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Advanced Resonant Nano Electromechanical SystemS

Final Report Summary - HARNESS (Advanced Resonant Nano Electromechanical SystemS)

hARNESS: Advanced NanoElectromechanical SystemS

Resonant nano-electro-mechanical systems (NEMS) have been showing outstanding performance as mass, force, charge and magnetic sensors. However, their predicted ultimate limits of detection are far from being achieved. One of the goals of the project was to study and analyze the different sources of dissipation and frequency instability that determine the final performance of NEMS devices. This has been hampering the commercial applications of NEMS, since they have not been living up to expectations. The second main goal was to convey specificity to NEMS-based gas sensors. Indeed, specificity is one of the main issues when discussing the analysis of complex gas mixtures, and the idea was to convey specificity to optimized NEMS devices in order to generate a product improving the State of the Art by several orders of magnitude. Finally, the third goal of the project was to broaden current fields of applications, in particular to use NEMS resonator to study stiffness of biologically relevant materials, rather than mass. The idea was to tackle these three goals by using piezoelectric (PZE) transduction due to its high linearity and non-dissipative nature. Three work packages were planned, one covering each one of the objectives mentioned above.

Work Package 1
The original idea was to fabricate ultra-thin piezoelectric layers that could be used as the fundamental part of the nanomechanical devices that would be used for the study of the frequency noise-source. Even though these ultra-thin layers could be fabricated almost from the beginning, their stability and insulating properties were a challenge at first. During our quest to obtain these thin layers, we unveiled an interesting fact. It is already known the fact that using AlN as a seed layer is beneficial for the overall piezoelectric behavior of the layer. We also have proof that this effect is independent of the seed layer thickness, even though the thicker the seed layer the better its crystallinity.
In collaboration with other institutions (in particular Caltech, CEA-LETI, and IISc) we have also been able to proof, after careful experimental work, that there is indeed a new type of noise that affects directly devices’ resonance frequency and that it cannot be accounted for using the typical/known noise sources. This work shows the importance of studying frequency stability and the origins of frequency noise.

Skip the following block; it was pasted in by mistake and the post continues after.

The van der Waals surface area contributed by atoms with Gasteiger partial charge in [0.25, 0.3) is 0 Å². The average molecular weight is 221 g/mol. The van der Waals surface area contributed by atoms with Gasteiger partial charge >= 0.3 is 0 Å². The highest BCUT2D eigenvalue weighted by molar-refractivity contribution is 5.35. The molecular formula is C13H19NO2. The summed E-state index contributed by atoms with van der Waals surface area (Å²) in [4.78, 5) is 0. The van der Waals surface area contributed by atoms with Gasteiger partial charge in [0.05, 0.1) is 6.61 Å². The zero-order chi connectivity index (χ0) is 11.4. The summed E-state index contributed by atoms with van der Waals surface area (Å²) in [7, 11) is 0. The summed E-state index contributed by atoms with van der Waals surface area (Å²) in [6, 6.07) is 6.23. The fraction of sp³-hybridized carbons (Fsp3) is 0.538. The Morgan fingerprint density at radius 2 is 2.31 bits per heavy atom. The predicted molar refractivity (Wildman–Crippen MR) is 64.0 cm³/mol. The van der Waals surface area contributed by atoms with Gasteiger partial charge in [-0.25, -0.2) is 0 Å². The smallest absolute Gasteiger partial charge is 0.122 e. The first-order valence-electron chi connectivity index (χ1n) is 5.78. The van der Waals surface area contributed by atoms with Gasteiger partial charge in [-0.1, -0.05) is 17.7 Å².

Finally, in collaboration with DTU and Uni Melbourne, we showed experimentally that laser power strongly affects cantilever resonance frequencies, and has a very strong dependence on the position of the laser within the cantilever.

Work Package 2
Within this Work Package, we first tackled the fabrication of micro-columns for gas chromatography. We did fabricate two generations of micro-columns. An example of some of the fabricated micro-columns can be seen in Figure 1. Even though it is true that micro-columns have existed for quite some time we brought a couple of additions to the state of the art, in particular we implemented SU-8 nozzles in the output of the columns to make it easier for a subsequent connection.
In parallel, we developed two separate fabrication process flows for graphene electromechanical resonators. The best results were offered by the transfer on already-patterned holes. As can be seen in attached Figure 1, we were able to obtain rather large yield of monolayer graphene membranes for radii below 5 microns, and we could fabricate resonators with radii of up to 200 microns in diameter. This provides ultra-high aspect ratios, of up to 600000:1, maximizing responsivity for some parameters. Unfortunately, we have not been able to successfully integrate the sensors with the microcolumns.

Work Package 3
This Work Package has focused on the fabrication of suspended microchannel resonators (SMRs). These are devices that are hollow inside and that can conduct liquid internally, thus making it possible to do measurements with liquid but without increasing the dissipation. The fabrication is complete with piezoelectric material on top of the microchannels in order to attain integrated electrical transduction of the motion. An example of fabricated device can be seen in Figure 2.
In order to bring liquid samples into the SMRs, we developed a world-to-chip microfluidic interface enabling operation of the devices in vacuum at the same time that we could send liquid into the channels. We added some bypass channels in the connector to greatly facilitate the exchange of fluids between experiments: it allows for a reduction of the volume of liquid to be pushed through the SMRs a factor of 20x. According to the latest experiments, the vacuum level in the connector chamber was assessed to be 0.1 mbar. During experiments, the temperature chip is maintained stable with a thermoelectric temperature controller, implemented with a peltier module and a thermistor. The fluid delivery is achieved by a syringe pump.
Several experiments have been run on the fabricated devices, we have passed water, isopropanol, glycerol, ethanol, saline solutions, etc. Finally we have also studied the effect of bacteria population when passing through the channels. We believe these systems might be very interesting for a number of bio-related applications, like for example cell or bacteria studies, hydrogels monitoring, fast and reliable blood analysis, etc.

This project has been carried out by Prof. L.G. Villanueva’s Group at EPFL. Contact: http://nems.epfl.ch